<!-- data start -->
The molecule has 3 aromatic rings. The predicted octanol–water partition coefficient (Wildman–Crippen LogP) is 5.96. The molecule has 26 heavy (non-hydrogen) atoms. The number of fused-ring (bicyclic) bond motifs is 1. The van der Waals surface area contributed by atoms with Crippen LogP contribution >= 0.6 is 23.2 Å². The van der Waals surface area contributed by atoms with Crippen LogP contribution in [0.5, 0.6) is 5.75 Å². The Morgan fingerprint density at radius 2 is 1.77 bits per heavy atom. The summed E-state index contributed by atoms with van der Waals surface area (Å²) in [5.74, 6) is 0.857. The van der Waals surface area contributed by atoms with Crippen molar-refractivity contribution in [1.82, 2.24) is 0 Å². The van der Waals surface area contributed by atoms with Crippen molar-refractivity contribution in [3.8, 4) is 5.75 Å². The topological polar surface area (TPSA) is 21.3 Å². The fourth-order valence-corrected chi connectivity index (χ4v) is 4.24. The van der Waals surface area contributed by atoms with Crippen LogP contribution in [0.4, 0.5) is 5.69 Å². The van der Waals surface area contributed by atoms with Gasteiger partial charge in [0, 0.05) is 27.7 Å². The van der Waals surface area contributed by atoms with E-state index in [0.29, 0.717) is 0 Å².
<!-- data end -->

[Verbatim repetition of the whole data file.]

The molecule has 3 aromatic rings. The predicted octanol–water partition coefficient (Wildman–Crippen LogP) is 5.96. The molecule has 26 heavy (non-hydrogen) atoms. The number of fused-ring (bicyclic) bond motifs is 1. The van der Waals surface area contributed by atoms with Crippen LogP contribution >= 0.6 is 23.2 Å². The van der Waals surface area contributed by atoms with Crippen LogP contribution in [0.5, 0.6) is 5.75 Å². The Morgan fingerprint density at radius 2 is 1.77 bits per heavy atom. The summed E-state index contributed by atoms with van der Waals surface area (Å²) in [5.74, 6) is 0.857. The van der Waals surface area contributed by atoms with Crippen molar-refractivity contribution in [1.82, 2.24) is 0 Å². The van der Waals surface area contributed by atoms with Crippen molar-refractivity contribution in [3.8, 4) is 5.75 Å². The topological polar surface area (TPSA) is 21.3 Å². The fourth-order valence-corrected chi connectivity index (χ4v) is 4.24. The van der Waals surface area contributed by atoms with Crippen LogP contribution in [0.4, 0.5) is 5.69 Å². The van der Waals surface area contributed by atoms with Gasteiger partial charge in [0, 0.05) is 27.7 Å². The van der Waals surface area contributed by atoms with E-state index in [0.29, 0.717) is 0 Å².